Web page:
He also worked out a new method for calculating the orbits of heavenly bodies. In 1807 Gauss was appointed professor of mathematics and director of the observatory at Göttingen, holding both positions until his death there on February 23, 1855.
Although Gauss made valuable contributions to both theoritical and practical astronomy, his principal work was in mathematics and mathematical physics. On other example of Gauss' creativity in the number theory field can be found on the back page of one of his boyhood tables of logarithms : a shorthand statement of the prime number theorem. The proof for this theorem was found later independently by De la Vallée Poussin (Belgium) and Hademard (France).

Gauss' third major treatise is the Disquisitiones generales circa superficies curvas of 1827. In this work he not only provided the definitive treatment of the differential geometry of surfaces lying in three-dimensional space, but also advanced the totally new concept that a surface is a space in itself - an idea that was generalized further in the context of non-Euclidean geometry. In the first part of 19th century the German mathematician Carl Friedrich Gauss, the Russian mathematician Nikolay Ivanovich Lobachevsky, and Hungarian mathematician Jànos Bolyai independently demonstrated the possibility of constructing a consist system of geometry in which Euclid’s postulate of the unique parallel was replaced by a postulate stating that through any point not on a given straight line an infinite number of parallels to the given line could be drawn. But Gauss failed to publish these important findings because he wished to avoid publicity.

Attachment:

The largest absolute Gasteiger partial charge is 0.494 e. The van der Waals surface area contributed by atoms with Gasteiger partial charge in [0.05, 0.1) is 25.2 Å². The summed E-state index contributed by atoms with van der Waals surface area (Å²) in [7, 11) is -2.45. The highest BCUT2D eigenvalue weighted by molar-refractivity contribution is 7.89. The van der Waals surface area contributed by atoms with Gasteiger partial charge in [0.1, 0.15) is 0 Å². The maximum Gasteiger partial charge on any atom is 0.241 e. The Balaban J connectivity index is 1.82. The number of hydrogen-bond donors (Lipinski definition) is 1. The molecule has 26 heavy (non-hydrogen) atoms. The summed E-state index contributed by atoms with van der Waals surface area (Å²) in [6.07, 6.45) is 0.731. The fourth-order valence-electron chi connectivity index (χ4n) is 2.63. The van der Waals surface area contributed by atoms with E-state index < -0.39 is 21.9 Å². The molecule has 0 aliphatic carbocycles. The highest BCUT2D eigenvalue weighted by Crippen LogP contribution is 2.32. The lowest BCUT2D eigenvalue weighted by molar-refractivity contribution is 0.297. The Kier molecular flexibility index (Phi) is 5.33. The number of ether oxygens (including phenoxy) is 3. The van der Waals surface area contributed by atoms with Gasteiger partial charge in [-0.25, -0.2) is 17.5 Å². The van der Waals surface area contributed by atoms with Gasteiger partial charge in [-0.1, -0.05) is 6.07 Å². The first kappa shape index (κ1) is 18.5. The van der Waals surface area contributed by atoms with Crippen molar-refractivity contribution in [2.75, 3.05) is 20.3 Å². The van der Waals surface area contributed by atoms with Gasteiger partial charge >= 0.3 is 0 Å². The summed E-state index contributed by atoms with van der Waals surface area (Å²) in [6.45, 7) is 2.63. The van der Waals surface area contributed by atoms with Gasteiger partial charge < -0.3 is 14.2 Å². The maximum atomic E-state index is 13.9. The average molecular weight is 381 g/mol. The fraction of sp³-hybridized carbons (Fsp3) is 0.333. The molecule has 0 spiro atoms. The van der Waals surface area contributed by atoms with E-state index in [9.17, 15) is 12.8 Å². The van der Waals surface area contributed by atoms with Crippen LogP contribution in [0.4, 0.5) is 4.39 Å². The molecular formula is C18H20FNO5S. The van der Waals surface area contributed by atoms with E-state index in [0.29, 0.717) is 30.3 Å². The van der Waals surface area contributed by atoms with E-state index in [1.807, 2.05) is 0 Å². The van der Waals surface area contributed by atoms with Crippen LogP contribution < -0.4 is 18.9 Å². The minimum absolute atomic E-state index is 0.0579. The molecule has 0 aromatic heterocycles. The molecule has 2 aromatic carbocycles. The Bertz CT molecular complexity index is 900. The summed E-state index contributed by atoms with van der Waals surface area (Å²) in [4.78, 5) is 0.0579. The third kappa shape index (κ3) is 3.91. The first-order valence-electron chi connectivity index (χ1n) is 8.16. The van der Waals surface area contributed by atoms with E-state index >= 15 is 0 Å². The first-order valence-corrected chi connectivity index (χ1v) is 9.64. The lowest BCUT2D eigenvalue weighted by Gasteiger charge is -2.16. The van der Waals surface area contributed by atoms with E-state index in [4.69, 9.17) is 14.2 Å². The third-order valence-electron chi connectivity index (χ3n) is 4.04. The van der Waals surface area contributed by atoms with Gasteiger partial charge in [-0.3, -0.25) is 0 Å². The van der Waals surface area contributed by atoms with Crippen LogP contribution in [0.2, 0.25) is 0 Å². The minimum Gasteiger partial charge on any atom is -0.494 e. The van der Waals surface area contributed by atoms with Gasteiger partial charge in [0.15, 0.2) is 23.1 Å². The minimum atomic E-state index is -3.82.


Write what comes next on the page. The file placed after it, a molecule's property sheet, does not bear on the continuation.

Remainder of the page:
In probability theory, he developed the important method of least squares and the fundamental laws of probability distribution. The normal probability graph is still called the Gaussian curve.


The figure above represents the graph of the standardized normal Gauss curve with standarddeviation s =1, and the mean m = 0 and z = (X -  m )/s according to the formula:

Y = e-0.5z²

He made geodetic surveys, and applied mathematics to geodesy. With the German physicist Wilhelm Eduard Weber, Gauss did extensive research on magnetism and electricity. The Intensitas vis magneticae terrestris ad mensuram absolutam revocata (1832), the Allgemeine Theorie des Erdmagnetismus (1839) and the Allgemeine Lehrsätze in Beziehung auf die im verkehrten Verhältnisse des Quadrats der Entfernung wirkenden Anziehungs- und Abstossungskräfte (1840) are among his most important works; the unit of intesity of magnetic fields is today called the gauss.He also carried out research in optics, particulary in systems of lenses. Scarcely a branch of mathematics or mathematical physics was untouched by Gauss.
His discoveries and insights pointed the way to much of the best mathematics of the later nineteenth century. He was indeed, as his contemporaries styled him, the 'PRINCE OF THE MATHEMATICIANS'.